• horse;
  • Rhodococcus equi;
  • foal;
  • nasotracheal aspiration;
  • diagnosis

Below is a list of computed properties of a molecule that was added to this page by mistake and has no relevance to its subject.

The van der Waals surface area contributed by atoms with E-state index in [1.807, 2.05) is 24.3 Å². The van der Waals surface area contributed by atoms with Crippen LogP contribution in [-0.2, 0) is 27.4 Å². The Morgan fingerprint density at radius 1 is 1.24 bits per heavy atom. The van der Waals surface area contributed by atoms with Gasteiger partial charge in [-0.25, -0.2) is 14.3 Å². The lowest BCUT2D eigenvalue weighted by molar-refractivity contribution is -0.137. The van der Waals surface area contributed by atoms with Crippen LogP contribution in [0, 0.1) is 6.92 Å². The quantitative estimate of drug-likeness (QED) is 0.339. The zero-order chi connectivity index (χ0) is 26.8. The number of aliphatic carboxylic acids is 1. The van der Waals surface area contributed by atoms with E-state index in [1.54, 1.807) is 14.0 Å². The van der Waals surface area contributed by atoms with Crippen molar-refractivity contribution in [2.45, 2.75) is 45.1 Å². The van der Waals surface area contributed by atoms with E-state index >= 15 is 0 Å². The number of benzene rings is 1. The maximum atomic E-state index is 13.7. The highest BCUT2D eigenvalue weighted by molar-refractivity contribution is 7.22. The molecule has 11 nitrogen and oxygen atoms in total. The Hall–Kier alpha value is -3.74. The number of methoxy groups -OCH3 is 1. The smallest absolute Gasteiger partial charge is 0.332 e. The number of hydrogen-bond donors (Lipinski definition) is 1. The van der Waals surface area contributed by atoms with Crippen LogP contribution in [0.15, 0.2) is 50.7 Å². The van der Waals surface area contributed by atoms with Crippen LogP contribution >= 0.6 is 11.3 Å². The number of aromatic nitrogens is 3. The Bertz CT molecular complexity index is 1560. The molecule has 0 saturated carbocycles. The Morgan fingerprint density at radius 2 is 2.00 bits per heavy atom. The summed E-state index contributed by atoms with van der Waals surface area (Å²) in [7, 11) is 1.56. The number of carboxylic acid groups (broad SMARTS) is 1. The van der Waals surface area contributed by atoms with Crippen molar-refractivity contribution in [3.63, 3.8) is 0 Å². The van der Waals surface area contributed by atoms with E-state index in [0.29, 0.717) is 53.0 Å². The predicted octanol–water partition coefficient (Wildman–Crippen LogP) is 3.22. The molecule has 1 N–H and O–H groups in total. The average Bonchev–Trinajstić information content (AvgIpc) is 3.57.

The reliability of preparing bacteriological cultures from nasotracheal aspirates of foals routinely in order to diagnose R. equi pneumonia in foals was studied by isolating Rhodococcus equi from specimens obtained from 96 foals by nasotracheal aspiration with a silicon catheter. Results were compared with specimens obtained from 21 foals by transtracheal aspiration (percutaneous tracheal puncture). These 117 foals showed clinical signs of respiratory tract infection at sampling. R. equi was isolated from 14 of 21 (66.7%) specimens by transtracheal aspiration and from 59 of 96 (61.4%) specimens by nasotracheal aspiration, 649 of 655 isolates (99.1%) from the 73 positive specimens were virulent R. equi, and the culture-positive foals were diagnosed as having R. equi pneumonia. To assess the contamination of aspirates by organisms from the nasopharynx, the results of R. equi isolation from nasal swabs obtained from 56 of the 96 foals were compared to those obtained by nasotracheal aspiration from the same foals. R. equi was isolated from 2 of the 56 nasal swabs: one from a tracheal aspirate was positive, and the other was not. These results suggest that the nasotracheal aspiration technique, which is noninvasive and not associated with complications, could be used as an alternative to the transtracheal aspiration method, especially for the diagnosis of R. equi pneumonia in foals.